Pruning Blueberries, Roses and Azaleas

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Roses and blueberries are starting to have their buds swell. If they haven’t already been pruned, blueberries can be pruned up until the flowers have opened. Therefore, it is often better to get them pruned earlier so as not to knock off flowers that have already opened.

I prefer to prune roses as the buds are swelling. It helps me to identify a bud that is facing away from the center of the plant. I like to prune just above these buds to encourage the plant to bush out. This also allows for better air circulation, which reduces some leaf spot problems.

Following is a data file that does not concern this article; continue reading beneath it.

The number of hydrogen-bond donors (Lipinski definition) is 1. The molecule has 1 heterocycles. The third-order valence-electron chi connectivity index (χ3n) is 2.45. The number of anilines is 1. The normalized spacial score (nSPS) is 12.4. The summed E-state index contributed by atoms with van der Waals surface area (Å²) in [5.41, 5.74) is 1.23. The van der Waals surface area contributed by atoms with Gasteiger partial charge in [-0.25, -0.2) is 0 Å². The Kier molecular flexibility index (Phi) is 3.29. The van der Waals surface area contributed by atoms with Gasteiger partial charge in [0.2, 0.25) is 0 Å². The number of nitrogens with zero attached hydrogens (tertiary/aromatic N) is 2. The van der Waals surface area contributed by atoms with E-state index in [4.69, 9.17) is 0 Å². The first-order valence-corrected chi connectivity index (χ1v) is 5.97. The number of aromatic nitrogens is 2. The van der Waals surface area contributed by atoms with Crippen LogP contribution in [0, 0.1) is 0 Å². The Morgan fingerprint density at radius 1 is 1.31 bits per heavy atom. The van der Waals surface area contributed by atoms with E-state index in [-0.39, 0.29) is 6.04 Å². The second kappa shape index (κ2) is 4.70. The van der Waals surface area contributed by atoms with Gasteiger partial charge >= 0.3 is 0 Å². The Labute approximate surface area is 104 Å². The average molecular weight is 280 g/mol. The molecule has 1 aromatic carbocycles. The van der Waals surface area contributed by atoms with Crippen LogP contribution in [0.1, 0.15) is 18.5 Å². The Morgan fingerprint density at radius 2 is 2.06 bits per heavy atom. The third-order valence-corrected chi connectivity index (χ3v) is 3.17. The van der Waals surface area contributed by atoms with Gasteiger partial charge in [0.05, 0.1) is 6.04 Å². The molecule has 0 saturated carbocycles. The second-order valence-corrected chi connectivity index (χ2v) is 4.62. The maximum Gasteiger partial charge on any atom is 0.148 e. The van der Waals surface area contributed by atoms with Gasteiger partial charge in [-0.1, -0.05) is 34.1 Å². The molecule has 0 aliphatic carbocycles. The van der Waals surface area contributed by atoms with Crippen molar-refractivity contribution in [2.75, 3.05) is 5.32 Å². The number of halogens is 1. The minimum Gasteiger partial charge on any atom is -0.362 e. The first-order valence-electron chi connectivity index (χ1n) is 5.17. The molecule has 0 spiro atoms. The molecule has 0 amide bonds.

Buds swelling on the plants means that roots are taking up water and nutrients from the soil, making this the ideal time to fertilize trees and shrubs. Fertilizing now will allow the plants to take up the nutrients they need to put on healthy new growth in the spring.

Someone brought in an azalea (Rhododendron sp.) this week and asked when the best time to prune them was. I noted that the piece they brought in had a flower bud on it which I pointed out and mentioned that the best time to prune azaleas was right after they finished blooming. This is true for most spring blooming plants including camelia (Camellia sp.) and flowering quince (Chaenomeles speciosa).